“A longitudinal healthcare record, supported by widely adopted standards, also should improve a patient’s ability to manage consent privileges and diminish privacy concerns related to the digitization of personal health information (PHI),” the authors add.
As well as considering the use of a national patient identification system, the healthcare industry must retool its approach to telehealth, starting by addressing the convoluted patchwork of state and regional regulations that make it difficult for providers to deliver remote care.
“Hospitals and health systems are embracing the use of telehealth technologies because they offer benefits including the ability to perform high-tech monitoring without requiring patients to leave their homes, which can be less expensive and more convenient for patients,” CHIME says.
“Yet whether public and private payers cover telehealth services and adequately reimburse hospitals and other health care providers for providing those services, is a complex and evolving issue and, as a result, a possible barrier to standardizing the provision of these valuable services.”
CHIME asks Congressional leaders to take an active part in revising regulations that restrict the delivery of telehealth services according to geographical boundaries. While parity laws that require private payers to cover remote care services are reaching a growing number of communities, licensing concerns and sluggish Medicare payment approvalare restricting the way providers can extend chronic disease management services to rural populations, homebound patients, and those who find it difficult to travel to a care location on a regular basis.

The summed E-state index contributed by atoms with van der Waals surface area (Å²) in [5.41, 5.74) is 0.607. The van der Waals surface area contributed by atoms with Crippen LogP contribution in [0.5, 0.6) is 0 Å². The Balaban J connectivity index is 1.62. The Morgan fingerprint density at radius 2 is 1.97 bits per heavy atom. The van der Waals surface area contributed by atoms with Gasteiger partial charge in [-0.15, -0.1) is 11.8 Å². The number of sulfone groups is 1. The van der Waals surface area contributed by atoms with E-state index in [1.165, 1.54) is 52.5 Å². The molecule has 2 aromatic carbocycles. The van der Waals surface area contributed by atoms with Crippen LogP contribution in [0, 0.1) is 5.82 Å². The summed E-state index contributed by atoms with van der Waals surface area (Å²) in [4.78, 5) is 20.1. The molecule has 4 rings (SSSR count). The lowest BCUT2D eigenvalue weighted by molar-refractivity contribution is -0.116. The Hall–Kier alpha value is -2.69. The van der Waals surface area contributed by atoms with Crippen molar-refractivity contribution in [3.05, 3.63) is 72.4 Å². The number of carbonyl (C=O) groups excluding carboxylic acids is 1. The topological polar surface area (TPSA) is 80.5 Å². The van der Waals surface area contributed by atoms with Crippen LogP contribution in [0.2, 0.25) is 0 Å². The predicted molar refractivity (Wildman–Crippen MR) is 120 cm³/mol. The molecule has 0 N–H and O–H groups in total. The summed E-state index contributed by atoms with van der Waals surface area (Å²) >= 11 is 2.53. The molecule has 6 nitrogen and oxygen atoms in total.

Telehealth can also be an important strategy for improving patient engagement, Branzell and Christian continue. “One of the most common limitations of physical presence healthcare is time,” the letter says. “Providers’ time limitations have been well documented, while patients’ time pressures can lead to forgotten questions and concerns.”
The use of asynchronous telehealth communications, which allow patients and providers to communicate at their leisure, might help to make the care experience more satisfactory and comprehensive for patients who feel flustered by the clinical environment. This may lead to more meaningful contact with the healthcare system for those patients with ongoing chronic care needs, CHIME predicts.
Remote monitoring can provide another strong link between patients and their providers, the letter continues, and may become increasingly vital to the care process as healthcare’s Internet of Things becomes a daily realityfor more and more patients.
“The adoption of remote monitoring technologies has increased, especially as the market for fitness trackers and wearable devices continues to thrive,” say Christian and Branzell. “Providers are increasingly prescribing remote monitoring in the care plans of both patients with acute and chronic conditions. Thus, the need to address the technical complexities is even more important.”
Congress should develop and promote policies that encourage the high level of health data interoperability and adoption of data standards that are necessary to provide a foundation for the big data analytics that will make remote monitoring worthwhile for chronic disease management, CHIME concludes. The Committee should also seek ways to continue integrating meaningful use and other current initiatives into the ongoing process of regulating and fostering population health management across the evolving continuum of care.